You were a person who constantly strived to be perfect. Failure wasn’t an option because there was only perfection. You just got out of a relationship, you’re not doing well in school, and your family was a mess. Sinking into a dark hole where your mind ran wild with negative thoughts, you thought about how you could end your life. Having been in and out of counselling, you always knew there was help out there but you just weren’t rational enough to take the first step. One fine day, you were walking home and a neighbour asked you how your day was. That changed everything. You’re getting the help you needed and I’m proud of you. You know you can’t be perfect, but you know you can be you.

Dear me,

I was diagnosed with General Anxiety Disorder the day before my 22nd birthday. Like in Taylor Swift’s ‘22’, everything wasn’t alright – but it will be.”

– Lyn, Teenage reader


“Growing up, I’ve heard my fair share of offhanded comments people make about ‘being OCD’. They laugh at it like it’s no big deal, but what they don’t know is that it’s more than just a penchant for cleanliness.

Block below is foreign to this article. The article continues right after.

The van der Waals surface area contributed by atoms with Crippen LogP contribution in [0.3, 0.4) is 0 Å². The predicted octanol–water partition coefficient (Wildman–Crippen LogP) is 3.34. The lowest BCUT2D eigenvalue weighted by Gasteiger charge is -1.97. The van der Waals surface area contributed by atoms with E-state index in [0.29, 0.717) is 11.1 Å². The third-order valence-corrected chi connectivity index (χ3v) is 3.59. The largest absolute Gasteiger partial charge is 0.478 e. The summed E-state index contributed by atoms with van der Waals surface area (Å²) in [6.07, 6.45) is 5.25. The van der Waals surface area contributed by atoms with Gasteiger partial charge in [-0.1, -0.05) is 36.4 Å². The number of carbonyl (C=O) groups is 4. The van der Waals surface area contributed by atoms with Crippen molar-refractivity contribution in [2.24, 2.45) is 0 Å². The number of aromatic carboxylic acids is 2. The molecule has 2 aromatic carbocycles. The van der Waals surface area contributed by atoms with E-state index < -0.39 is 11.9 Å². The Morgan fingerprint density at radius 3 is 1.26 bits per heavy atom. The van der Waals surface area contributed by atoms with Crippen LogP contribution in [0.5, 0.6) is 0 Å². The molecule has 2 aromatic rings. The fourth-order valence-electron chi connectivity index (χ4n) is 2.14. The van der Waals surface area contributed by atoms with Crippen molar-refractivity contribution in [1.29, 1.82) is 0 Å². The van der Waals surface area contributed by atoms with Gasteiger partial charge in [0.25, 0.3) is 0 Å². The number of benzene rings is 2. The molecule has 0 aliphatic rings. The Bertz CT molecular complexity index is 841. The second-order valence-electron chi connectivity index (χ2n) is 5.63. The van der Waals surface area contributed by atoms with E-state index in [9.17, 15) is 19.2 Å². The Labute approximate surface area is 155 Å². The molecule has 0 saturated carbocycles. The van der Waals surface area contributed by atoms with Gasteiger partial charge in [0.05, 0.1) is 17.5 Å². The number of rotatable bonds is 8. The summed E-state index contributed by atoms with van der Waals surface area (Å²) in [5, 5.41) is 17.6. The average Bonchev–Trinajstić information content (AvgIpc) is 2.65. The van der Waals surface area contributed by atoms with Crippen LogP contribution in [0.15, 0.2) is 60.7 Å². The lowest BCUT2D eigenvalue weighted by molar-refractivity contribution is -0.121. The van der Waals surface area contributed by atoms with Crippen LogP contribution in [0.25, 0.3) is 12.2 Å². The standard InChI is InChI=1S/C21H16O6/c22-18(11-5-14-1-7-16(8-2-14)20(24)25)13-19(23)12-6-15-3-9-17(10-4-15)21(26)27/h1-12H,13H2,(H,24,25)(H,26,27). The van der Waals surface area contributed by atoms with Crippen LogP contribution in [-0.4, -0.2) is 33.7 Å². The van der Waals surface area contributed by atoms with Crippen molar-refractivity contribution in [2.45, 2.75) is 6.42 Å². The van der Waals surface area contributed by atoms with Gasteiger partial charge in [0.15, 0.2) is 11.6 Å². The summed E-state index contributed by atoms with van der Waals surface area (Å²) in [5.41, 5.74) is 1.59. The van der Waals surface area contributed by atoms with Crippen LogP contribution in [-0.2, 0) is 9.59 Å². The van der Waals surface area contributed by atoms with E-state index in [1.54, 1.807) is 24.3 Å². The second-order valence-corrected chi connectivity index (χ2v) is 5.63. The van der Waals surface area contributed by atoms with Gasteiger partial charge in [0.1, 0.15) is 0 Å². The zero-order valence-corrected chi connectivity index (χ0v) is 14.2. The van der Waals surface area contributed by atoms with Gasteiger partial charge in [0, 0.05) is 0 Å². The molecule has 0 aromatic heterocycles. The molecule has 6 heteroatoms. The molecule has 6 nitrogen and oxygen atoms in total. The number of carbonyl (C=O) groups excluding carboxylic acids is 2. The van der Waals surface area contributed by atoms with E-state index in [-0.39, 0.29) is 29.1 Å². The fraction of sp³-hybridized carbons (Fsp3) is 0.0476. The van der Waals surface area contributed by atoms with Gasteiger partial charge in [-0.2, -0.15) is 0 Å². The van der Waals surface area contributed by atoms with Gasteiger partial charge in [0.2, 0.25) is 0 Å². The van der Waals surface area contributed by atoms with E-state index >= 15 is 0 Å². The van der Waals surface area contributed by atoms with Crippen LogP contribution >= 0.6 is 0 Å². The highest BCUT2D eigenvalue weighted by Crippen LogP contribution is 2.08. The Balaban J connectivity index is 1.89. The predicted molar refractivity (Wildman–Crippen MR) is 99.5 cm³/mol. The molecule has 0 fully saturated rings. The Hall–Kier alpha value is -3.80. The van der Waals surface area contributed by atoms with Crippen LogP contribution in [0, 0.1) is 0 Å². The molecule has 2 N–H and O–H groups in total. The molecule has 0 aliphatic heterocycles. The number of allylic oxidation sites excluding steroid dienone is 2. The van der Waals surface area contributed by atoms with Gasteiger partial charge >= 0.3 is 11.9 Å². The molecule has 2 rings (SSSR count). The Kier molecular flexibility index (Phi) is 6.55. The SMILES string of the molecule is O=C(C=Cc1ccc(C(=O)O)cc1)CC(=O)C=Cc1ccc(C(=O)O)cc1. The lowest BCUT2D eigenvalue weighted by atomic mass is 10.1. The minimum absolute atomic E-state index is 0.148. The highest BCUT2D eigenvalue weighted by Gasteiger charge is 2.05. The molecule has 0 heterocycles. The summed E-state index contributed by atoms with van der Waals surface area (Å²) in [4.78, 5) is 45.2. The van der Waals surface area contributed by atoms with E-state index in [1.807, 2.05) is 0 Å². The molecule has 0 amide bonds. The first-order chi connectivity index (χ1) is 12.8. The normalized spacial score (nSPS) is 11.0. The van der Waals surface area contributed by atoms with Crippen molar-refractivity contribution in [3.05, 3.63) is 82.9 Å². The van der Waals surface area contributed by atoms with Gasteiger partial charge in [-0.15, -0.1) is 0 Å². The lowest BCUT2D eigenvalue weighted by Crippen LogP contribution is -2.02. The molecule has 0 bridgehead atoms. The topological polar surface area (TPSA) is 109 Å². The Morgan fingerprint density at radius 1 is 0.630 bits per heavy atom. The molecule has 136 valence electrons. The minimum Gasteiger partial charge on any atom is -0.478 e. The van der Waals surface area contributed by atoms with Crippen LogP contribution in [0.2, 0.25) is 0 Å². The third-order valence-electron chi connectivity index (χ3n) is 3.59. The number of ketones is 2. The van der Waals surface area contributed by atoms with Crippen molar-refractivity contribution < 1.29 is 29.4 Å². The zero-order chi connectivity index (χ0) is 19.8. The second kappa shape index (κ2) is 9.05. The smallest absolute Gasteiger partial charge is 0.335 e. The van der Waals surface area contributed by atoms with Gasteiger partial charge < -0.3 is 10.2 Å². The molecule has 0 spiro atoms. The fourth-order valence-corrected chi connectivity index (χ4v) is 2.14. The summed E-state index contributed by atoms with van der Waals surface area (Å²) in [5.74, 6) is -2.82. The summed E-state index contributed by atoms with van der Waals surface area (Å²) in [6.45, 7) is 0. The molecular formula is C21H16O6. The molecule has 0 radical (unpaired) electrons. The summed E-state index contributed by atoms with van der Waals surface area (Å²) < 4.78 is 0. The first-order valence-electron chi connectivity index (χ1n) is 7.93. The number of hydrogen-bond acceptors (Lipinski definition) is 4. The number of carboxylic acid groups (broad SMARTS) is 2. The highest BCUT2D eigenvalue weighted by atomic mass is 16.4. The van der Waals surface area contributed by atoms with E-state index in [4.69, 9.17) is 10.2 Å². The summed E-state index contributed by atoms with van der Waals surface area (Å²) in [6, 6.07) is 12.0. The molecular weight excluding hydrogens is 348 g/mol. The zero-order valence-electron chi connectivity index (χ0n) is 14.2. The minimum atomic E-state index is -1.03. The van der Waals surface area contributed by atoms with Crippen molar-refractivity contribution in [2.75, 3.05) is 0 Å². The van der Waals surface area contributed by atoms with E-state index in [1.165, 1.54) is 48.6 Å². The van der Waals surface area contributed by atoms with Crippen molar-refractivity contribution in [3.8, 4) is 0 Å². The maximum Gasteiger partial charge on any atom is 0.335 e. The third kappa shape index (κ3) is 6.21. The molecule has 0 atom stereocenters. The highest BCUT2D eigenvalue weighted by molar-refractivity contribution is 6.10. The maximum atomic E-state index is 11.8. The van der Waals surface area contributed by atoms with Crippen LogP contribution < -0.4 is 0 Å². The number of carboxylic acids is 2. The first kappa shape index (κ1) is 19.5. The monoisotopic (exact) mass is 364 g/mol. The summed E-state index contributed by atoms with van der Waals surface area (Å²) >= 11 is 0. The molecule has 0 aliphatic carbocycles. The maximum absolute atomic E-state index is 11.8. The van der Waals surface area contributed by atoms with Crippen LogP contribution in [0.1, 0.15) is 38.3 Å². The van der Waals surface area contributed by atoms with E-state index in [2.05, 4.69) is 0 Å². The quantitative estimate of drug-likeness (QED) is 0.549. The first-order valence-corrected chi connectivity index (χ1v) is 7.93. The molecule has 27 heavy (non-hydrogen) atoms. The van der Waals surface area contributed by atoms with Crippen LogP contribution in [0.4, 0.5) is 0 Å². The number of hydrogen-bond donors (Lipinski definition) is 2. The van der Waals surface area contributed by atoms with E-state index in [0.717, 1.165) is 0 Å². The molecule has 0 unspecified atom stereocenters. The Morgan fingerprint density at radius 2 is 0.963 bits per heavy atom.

Being diagnosed with Obsessive Compulsive Disorder (OCD) since I was 13, I was neither the person who would wash their hands till it’s scrubbed red and raw; nor would I check the door exactly seven times before leaving the house. OCD creeps up on people in different ways, and for me: it’s walking on the streets as I fight the urge to turn back home and check whether the toilet lid is shut; it’s waking up in the middle of the night, heart pounding as images keep replaying over and over again in my head; it’s deluding myself into thinking that I am a horrible person and I will never get better.

Four years later, I still have thoughts keeping me up at night, and I still worry about things I know will never happen. I’ve lost some battles, but that doesn’t mean I’ll ever stop fighting. Some day, I hope to live a life where obsessions and compulsions no longer control me. What does it feel like? I don’t even remember. But till then, I’ll keep going. And I know you, reading this, can too.”

– Samantha Lai, Teenage reader